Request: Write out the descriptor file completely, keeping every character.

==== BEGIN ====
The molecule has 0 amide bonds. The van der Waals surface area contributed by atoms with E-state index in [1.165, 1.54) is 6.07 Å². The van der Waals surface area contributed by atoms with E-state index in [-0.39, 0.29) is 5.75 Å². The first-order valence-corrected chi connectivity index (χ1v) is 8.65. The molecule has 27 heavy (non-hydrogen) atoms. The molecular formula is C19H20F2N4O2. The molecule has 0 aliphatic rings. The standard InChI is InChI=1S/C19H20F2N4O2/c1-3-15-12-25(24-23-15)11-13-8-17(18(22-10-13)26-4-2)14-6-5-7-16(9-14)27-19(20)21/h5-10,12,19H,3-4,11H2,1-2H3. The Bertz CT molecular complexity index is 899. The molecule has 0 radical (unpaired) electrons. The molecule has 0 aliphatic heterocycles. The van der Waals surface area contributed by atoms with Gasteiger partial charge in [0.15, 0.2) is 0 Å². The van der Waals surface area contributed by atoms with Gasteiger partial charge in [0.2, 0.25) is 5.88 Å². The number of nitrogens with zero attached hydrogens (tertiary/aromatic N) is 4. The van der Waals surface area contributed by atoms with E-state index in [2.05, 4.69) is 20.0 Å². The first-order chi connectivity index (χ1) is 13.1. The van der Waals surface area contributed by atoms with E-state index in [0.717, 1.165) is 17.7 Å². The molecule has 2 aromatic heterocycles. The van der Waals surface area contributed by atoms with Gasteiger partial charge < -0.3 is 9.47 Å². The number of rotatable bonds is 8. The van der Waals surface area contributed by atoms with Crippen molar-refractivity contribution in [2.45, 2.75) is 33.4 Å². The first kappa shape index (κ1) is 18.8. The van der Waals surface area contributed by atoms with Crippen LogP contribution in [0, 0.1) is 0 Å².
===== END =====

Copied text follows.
The molecule has 0 amide bonds. The van der Waals surface area contributed by atoms with E-state index in [1.165, 1.54) is 6.07 Å². The van der Waals surface area contributed by atoms with E-state index in [-0.39, 0.29) is 5.75 Å². The first-order valence-corrected chi connectivity index (χ1v) is 8.65. The molecule has 27 heavy (non-hydrogen) atoms. The molecular formula is C19H20F2N4O2. The molecule has 0 aliphatic rings. The standard InChI is InChI=1S/C19H20F2N4O2/c1-3-15-12-25(24-23-15)11-13-8-17(18(22-10-13)26-4-2)14-6-5-7-16(9-14)27-19(20)21/h5-10,12,19H,3-4,11H2,1-2H3. The Bertz CT molecular complexity index is 899. The molecule has 0 radical (unpaired) electrons. The molecule has 0 aliphatic heterocycles. The van der Waals surface area contributed by atoms with Gasteiger partial charge in [0.15, 0.2) is 0 Å². The van der Waals surface area contributed by atoms with Gasteiger partial charge in [0.2, 0.25) is 5.88 Å². The number of nitrogens with zero attached hydrogens (tertiary/aromatic N) is 4. The van der Waals surface area contributed by atoms with E-state index in [2.05, 4.69) is 20.0 Å². The first-order chi connectivity index (χ1) is 13.1. The van der Waals surface area contributed by atoms with E-state index in [0.717, 1.165) is 17.7 Å². The molecule has 2 aromatic heterocycles. The van der Waals surface area contributed by atoms with Gasteiger partial charge < -0.3 is 9.47 Å². The number of rotatable bonds is 8. The van der Waals surface area contributed by atoms with Crippen molar-refractivity contribution in [2.45, 2.75) is 33.4 Å². The first kappa shape index (κ1) is 18.8. The van der Waals surface area contributed by atoms with Crippen LogP contribution in [0, 0.1) is 0 Å².